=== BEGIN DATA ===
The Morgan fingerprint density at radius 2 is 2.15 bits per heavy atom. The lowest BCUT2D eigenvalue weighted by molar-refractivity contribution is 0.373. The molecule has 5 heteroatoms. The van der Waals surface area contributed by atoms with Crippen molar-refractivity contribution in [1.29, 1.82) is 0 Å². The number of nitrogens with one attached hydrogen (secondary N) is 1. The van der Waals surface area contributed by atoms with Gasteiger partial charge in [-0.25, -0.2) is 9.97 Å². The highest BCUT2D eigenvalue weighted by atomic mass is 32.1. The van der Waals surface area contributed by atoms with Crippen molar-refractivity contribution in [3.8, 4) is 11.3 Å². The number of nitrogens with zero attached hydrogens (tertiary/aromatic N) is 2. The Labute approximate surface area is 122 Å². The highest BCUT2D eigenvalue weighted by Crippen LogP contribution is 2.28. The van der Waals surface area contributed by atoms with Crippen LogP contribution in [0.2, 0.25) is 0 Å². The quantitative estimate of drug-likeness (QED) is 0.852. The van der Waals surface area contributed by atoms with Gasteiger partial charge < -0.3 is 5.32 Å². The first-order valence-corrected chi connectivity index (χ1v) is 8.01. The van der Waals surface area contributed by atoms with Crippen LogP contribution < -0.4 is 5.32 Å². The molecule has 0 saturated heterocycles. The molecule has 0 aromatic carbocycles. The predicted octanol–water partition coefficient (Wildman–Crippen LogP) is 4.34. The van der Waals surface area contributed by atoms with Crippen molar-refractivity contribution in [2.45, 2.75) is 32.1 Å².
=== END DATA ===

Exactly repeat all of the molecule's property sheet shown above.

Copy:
The Morgan fingerprint density at radius 2 is 2.15 bits per heavy atom. The lowest BCUT2D eigenvalue weighted by molar-refractivity contribution is 0.373. The molecule has 5 heteroatoms. The van der Waals surface area contributed by atoms with Crippen molar-refractivity contribution in [1.29, 1.82) is 0 Å². The number of nitrogens with one attached hydrogen (secondary N) is 1. The van der Waals surface area contributed by atoms with Gasteiger partial charge in [-0.25, -0.2) is 9.97 Å². The highest BCUT2D eigenvalue weighted by atomic mass is 32.1. The van der Waals surface area contributed by atoms with Crippen molar-refractivity contribution in [3.8, 4) is 11.3 Å². The number of nitrogens with zero attached hydrogens (tertiary/aromatic N) is 2. The Labute approximate surface area is 122 Å². The highest BCUT2D eigenvalue weighted by Crippen LogP contribution is 2.28. The van der Waals surface area contributed by atoms with Crippen LogP contribution in [0.2, 0.25) is 0 Å². The quantitative estimate of drug-likeness (QED) is 0.852. The van der Waals surface area contributed by atoms with Gasteiger partial charge < -0.3 is 5.32 Å². The first-order valence-corrected chi connectivity index (χ1v) is 8.01. The van der Waals surface area contributed by atoms with Crippen LogP contribution < -0.4 is 5.32 Å². The molecule has 0 saturated heterocycles. The molecule has 0 aromatic carbocycles. The predicted octanol–water partition coefficient (Wildman–Crippen LogP) is 4.34. The van der Waals surface area contributed by atoms with Crippen molar-refractivity contribution in [2.45, 2.75) is 32.1 Å².